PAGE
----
June 2022
Volume 63, Issue 7
Open Access
ARVO Annual Meeting Abstract  |   June 2022
Difference between fixation target and fixation point during convergence and divergence eye movements recorded using eye tracking
Author Affiliations & Notes
  • Shunya Tatara
    Department of Orthoptics and Visual sciences, Faculty of Medical Technology, Niigata University of Health and Welfare, Japan
    Department of Vision Science, Faculty of Sensory and Motor Control, Kitasato University Graduate School of Medical Science, Japan
  • Tomoya Handa
    Department of Vision Science, Faculty of Sensory and Motor Control, Kitasato University Graduate School of Medical Science, Japan
    Department of Rehabilitation, Orthoptics and Visual Science Course, School of Allied Health Sciences, Kitasato University, Japan
  • Fumiatsu Maeda
    Department of Orthoptics and Visual sciences, Faculty of Medical Technology, Niigata University of Health and Welfare, Japan
  • Footnotes
    Commercial Relationships   Shunya Tatara nac Image Technology, Code C (Consultant/Contractor); Tomoya Handa nac Image Technology, Code C (Consultant/Contractor); Fumiatsu Maeda None
  • Footnotes
    Support  JSPS KAKENHI
Investigative Ophthalmology & Visual Science June 2022, Vol.63, 2778 – A0313. doi:
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    • Get Citation

      Shunya Tatara, Tomoya Handa, Fumiatsu Maeda; Difference between fixation target and fixation point during convergence and divergence eye movements recorded using eye tracking. Invest. Ophthalmol. Vis. Sci. 2022;63(7):2778 – A0313.

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      © ARVO (1962-2015); The Authors (2016-present)

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Abstract

Purpose : Convergence and divergence eye movements become asymmetrical movements of both eyes when they are included in saccadic eye movements. The deviation of the fixation point with respect to the fixation target at the time of convergence and divergence eye movements can be quantified using eye tracking. In this study, we aimed to investigate the difference between fixation target and fixation point resulting from the difference in the moving speed of the fixation target.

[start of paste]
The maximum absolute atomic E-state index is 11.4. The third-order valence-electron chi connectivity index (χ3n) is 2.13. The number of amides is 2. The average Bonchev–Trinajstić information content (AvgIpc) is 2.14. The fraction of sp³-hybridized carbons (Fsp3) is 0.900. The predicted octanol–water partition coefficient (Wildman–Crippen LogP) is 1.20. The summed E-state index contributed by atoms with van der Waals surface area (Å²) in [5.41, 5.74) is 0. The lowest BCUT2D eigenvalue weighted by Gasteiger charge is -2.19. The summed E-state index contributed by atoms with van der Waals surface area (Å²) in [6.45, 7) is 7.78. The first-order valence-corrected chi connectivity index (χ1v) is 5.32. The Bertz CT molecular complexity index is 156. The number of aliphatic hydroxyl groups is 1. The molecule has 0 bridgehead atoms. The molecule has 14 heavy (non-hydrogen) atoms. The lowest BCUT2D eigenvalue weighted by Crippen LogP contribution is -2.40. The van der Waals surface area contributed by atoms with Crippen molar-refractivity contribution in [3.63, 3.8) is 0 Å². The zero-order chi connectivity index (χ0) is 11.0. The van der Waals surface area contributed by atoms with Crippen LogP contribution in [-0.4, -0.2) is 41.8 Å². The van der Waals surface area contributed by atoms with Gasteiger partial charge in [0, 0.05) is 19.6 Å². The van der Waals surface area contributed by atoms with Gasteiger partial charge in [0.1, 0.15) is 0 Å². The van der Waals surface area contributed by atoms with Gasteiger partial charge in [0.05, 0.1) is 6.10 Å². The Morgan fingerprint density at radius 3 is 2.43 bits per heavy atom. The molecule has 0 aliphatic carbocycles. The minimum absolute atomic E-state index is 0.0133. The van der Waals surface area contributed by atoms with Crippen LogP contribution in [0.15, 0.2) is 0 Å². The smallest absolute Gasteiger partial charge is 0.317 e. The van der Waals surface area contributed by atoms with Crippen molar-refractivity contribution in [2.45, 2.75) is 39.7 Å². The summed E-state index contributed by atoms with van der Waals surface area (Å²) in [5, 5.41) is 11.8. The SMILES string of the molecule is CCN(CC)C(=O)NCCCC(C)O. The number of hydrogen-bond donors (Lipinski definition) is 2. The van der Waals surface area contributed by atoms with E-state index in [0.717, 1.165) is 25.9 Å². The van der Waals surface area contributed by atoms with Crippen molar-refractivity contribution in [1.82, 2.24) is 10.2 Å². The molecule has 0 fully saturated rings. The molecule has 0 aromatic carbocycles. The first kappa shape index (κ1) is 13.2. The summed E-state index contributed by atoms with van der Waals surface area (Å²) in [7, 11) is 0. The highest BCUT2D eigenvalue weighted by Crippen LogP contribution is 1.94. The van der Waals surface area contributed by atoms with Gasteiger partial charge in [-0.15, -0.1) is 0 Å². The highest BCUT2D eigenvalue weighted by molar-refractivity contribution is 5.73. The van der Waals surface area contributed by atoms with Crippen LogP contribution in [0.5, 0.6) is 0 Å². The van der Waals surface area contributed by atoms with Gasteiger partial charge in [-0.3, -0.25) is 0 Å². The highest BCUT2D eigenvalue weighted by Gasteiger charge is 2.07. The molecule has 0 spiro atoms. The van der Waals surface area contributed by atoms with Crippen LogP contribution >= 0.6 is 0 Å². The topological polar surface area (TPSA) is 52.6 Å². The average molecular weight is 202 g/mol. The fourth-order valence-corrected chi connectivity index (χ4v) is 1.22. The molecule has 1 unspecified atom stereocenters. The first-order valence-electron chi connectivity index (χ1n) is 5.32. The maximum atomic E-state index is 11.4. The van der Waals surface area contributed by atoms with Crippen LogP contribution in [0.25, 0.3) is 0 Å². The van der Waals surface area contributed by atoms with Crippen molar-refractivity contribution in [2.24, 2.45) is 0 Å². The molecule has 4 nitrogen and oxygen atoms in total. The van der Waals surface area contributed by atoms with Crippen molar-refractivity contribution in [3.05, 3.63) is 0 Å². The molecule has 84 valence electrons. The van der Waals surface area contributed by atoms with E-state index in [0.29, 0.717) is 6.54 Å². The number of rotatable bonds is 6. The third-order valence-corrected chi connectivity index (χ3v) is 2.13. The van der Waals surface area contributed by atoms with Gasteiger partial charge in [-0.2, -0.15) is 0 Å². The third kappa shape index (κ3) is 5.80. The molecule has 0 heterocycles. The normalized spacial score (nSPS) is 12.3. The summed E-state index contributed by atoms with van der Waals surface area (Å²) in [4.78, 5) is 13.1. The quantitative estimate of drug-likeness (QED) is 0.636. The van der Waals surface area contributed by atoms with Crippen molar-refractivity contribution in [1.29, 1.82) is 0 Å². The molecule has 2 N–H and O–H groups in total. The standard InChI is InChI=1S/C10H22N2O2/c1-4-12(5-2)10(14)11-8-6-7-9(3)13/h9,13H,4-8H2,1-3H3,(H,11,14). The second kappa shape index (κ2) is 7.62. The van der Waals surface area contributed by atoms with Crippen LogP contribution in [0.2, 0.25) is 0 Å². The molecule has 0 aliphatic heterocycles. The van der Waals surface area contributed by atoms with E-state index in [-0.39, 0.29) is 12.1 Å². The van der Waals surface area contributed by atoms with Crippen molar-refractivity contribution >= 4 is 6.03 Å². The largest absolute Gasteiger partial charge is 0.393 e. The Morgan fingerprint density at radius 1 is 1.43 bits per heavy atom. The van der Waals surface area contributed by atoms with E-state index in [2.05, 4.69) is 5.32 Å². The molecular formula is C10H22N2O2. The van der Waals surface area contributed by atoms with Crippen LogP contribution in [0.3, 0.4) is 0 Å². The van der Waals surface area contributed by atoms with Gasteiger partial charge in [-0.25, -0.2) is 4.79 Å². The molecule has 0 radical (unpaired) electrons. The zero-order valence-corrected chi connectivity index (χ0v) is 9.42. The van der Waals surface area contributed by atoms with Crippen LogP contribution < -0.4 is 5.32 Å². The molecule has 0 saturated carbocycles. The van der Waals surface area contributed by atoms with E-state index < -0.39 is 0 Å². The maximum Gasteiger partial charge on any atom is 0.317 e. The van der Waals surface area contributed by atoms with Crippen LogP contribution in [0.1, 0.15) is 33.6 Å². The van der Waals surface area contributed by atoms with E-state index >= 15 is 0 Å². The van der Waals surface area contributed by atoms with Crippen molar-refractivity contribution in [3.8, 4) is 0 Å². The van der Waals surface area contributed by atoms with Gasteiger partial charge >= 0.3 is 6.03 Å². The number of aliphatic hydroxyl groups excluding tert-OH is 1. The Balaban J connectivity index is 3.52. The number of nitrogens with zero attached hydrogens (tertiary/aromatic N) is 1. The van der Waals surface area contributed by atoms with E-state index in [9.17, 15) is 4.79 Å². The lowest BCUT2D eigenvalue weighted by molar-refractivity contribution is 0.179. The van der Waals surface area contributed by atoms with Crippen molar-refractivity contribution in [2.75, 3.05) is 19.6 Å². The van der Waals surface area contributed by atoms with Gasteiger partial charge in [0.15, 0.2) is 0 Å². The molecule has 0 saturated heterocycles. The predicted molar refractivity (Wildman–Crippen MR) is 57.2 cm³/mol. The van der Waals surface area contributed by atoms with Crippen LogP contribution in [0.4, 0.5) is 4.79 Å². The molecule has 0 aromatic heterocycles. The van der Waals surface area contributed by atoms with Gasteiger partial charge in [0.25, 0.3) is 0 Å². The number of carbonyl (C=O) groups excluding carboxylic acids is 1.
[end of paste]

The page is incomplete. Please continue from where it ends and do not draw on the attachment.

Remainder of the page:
Methods : We recruited nine university students without abnormalities as our subjects. For the measurement, we used a novel eye tracking device (nac Image Technology, Tokyo, Japan). As the subjects looked into this device with both eyes, the fixation target moved closer and farther from it in a pseudo manner. The subjects repeated convergence and divergence eye movements for 20 s by looking at the fixation target that moved between 0.3 m and 1 m. The sampling rate of the device was 30 Hz, and the movement speeds of the fixation target were 2, 4, 6, 8, and 10 deg/s. We measured the fixation point and calculated the difference from the fixation target. The difference between the fixation point and fixation target at each movement speed of the fixation target was tested using the Friedman test. P-value <0.05 was considered statistically significant.

Results : The differences between the fixation point and fixation target (median [25th–75th percentiles]) were 119.2 [70.6–191.7], 135.8 [101.2–147.6], 147.2 [135.1–173.7], 179.6 [175.4–209.0], and 203.3 [198.7–216.8] mm at 2, 4, 6, 8, and 10 deg/s, respectively. Friedman test revealed that the difference between the fixation point and the fixation target increased as the movement speed of the fixation target increased (P < 0.001).

Conclusions : As the movement speed of the fixation target increased, differences between the fixation point and the fixation target in the convergence and divergence eye movements increased, suggesting that the asymmetry of both eyes increased.

This abstract was presented at the 2022 ARVO Annual Meeting, held in Denver, CO, May 1-4, 2022, and virtually.

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